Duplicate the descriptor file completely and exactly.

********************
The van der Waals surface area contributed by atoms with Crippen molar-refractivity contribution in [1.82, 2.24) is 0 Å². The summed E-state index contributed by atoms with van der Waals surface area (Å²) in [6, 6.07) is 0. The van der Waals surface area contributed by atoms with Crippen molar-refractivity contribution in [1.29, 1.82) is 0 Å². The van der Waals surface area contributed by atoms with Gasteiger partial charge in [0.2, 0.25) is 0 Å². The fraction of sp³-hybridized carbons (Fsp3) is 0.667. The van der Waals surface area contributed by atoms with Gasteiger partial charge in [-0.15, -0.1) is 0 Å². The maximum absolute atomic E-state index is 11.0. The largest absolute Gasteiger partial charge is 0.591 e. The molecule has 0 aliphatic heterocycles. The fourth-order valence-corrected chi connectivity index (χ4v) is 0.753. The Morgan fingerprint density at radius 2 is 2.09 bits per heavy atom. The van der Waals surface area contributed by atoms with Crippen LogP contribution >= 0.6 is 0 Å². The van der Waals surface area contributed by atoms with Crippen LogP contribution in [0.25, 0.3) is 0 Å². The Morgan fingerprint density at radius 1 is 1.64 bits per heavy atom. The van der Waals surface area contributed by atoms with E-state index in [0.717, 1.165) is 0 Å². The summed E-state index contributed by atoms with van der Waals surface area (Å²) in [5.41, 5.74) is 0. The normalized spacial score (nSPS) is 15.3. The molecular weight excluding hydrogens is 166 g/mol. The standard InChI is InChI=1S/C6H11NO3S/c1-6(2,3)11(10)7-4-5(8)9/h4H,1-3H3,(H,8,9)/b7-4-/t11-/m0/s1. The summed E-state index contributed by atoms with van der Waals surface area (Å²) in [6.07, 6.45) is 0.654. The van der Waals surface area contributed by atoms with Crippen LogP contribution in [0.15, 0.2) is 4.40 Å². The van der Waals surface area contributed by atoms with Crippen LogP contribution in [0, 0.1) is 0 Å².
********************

The van der Waals surface area contributed by atoms with Crippen molar-refractivity contribution in [1.82, 2.24) is 0 Å². The summed E-state index contributed by atoms with van der Waals surface area (Å²) in [6, 6.07) is 0. The van der Waals surface area contributed by atoms with Crippen molar-refractivity contribution in [1.29, 1.82) is 0 Å². The van der Waals surface area contributed by atoms with Gasteiger partial charge in [0.2, 0.25) is 0 Å². The fraction of sp³-hybridized carbons (Fsp3) is 0.667. The van der Waals surface area contributed by atoms with Gasteiger partial charge in [-0.15, -0.1) is 0 Å². The maximum absolute atomic E-state index is 11.0. The largest absolute Gasteiger partial charge is 0.591 e. The molecule has 0 aliphatic heterocycles. The fourth-order valence-corrected chi connectivity index (χ4v) is 0.753. The Morgan fingerprint density at radius 2 is 2.09 bits per heavy atom. The van der Waals surface area contributed by atoms with Crippen LogP contribution >= 0.6 is 0 Å². The van der Waals surface area contributed by atoms with Crippen LogP contribution in [0.25, 0.3) is 0 Å². The Morgan fingerprint density at radius 1 is 1.64 bits per heavy atom. The van der Waals surface area contributed by atoms with E-state index in [0.717, 1.165) is 0 Å². The summed E-state index contributed by atoms with van der Waals surface area (Å²) in [5.41, 5.74) is 0. The normalized spacial score (nSPS) is 15.3. The molecular weight excluding hydrogens is 166 g/mol. The standard InChI is InChI=1S/C6H11NO3S/c1-6(2,3)11(10)7-4-5(8)9/h4H,1-3H3,(H,8,9)/b7-4-/t11-/m0/s1. The summed E-state index contributed by atoms with van der Waals surface area (Å²) in [6.07, 6.45) is 0.654. The van der Waals surface area contributed by atoms with Crippen LogP contribution in [0.15, 0.2) is 4.40 Å². The van der Waals surface area contributed by atoms with Crippen LogP contribution in [0, 0.1) is 0 Å².